Evol Ecol Res 8: 691-701 (2006)     Full PDF if your library subscribes.

An allometric vision and motion model to predict prey encounter rates

Brian J. McGill1* and Gary G. Mittelbach2

1Department of Biology, McGill University, Stewart Biology Building, Montreal, Quebec H3A 1B1, Canada and  2W.W. Kellogg Biological Station and Department of Zoology, Michigan State University, Hickory Corners, MI 49060, USA

Author to whom all correspondence should be addressed.
e-mail: mail@brianmcgill.org


Question: Can we develop simple allometric relationships based on predator and prey body size to more easily parameterize optimal foraging models and thereby make them more useful to community ecologists interested in studying species interactions?

Model: The rate at which a predator encounters its prey is often the most difficult parameter to estimate in any foraging model. We develop a simple geometric model to predict prey encounter rates as a function of predator mass, prey mass, and prey density using allometric relationships between predator search velocity and vision as a function of body size.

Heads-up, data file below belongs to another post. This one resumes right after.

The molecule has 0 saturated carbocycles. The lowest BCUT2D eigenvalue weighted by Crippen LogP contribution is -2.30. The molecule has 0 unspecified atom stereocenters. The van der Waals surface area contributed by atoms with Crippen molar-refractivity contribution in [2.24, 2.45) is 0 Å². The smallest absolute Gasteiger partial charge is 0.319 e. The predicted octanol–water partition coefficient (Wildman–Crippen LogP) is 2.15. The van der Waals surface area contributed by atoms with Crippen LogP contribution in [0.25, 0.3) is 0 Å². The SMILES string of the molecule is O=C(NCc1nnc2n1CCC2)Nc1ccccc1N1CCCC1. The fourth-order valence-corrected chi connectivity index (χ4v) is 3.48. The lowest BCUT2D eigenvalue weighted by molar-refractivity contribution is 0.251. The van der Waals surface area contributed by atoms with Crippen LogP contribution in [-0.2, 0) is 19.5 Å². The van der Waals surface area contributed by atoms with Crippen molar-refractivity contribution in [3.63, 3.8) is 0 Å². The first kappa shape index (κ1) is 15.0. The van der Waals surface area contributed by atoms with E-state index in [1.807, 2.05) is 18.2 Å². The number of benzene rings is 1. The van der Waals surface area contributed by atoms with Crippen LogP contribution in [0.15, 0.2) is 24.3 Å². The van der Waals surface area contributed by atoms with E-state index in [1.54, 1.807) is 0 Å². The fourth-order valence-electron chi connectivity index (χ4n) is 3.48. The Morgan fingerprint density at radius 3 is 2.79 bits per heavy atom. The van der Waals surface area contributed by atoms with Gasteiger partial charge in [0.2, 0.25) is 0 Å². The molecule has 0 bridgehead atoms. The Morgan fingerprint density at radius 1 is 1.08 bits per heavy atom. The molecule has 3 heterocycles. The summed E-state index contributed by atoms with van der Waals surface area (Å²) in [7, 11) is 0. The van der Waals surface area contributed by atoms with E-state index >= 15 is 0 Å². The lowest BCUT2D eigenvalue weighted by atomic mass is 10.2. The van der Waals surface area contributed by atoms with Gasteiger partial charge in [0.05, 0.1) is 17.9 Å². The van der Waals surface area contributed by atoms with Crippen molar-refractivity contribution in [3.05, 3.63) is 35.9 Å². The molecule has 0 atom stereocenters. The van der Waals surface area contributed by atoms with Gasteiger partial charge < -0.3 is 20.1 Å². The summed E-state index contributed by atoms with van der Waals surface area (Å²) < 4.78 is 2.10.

Empirical test: We suggest that the model has both strategic and tactical uses. Tests geared towards both uses are performed and these tests validate the model within the limits of existing data.

Conclusions: It appears possible to parameterize optimal foraging models through easily measured variables such as body size. This provides hope that Lotka-Voltera style community matrix models could be replaced with more mechanistic models based on optimal foraging that are easy to parameterize for an entire community. If so, this research agenda holds promise for developing the link between foraging models and species interactions that the original inventors of optimal foraging theory envisioned.

Keywords: allometry, encounter rates, optimal foraging.

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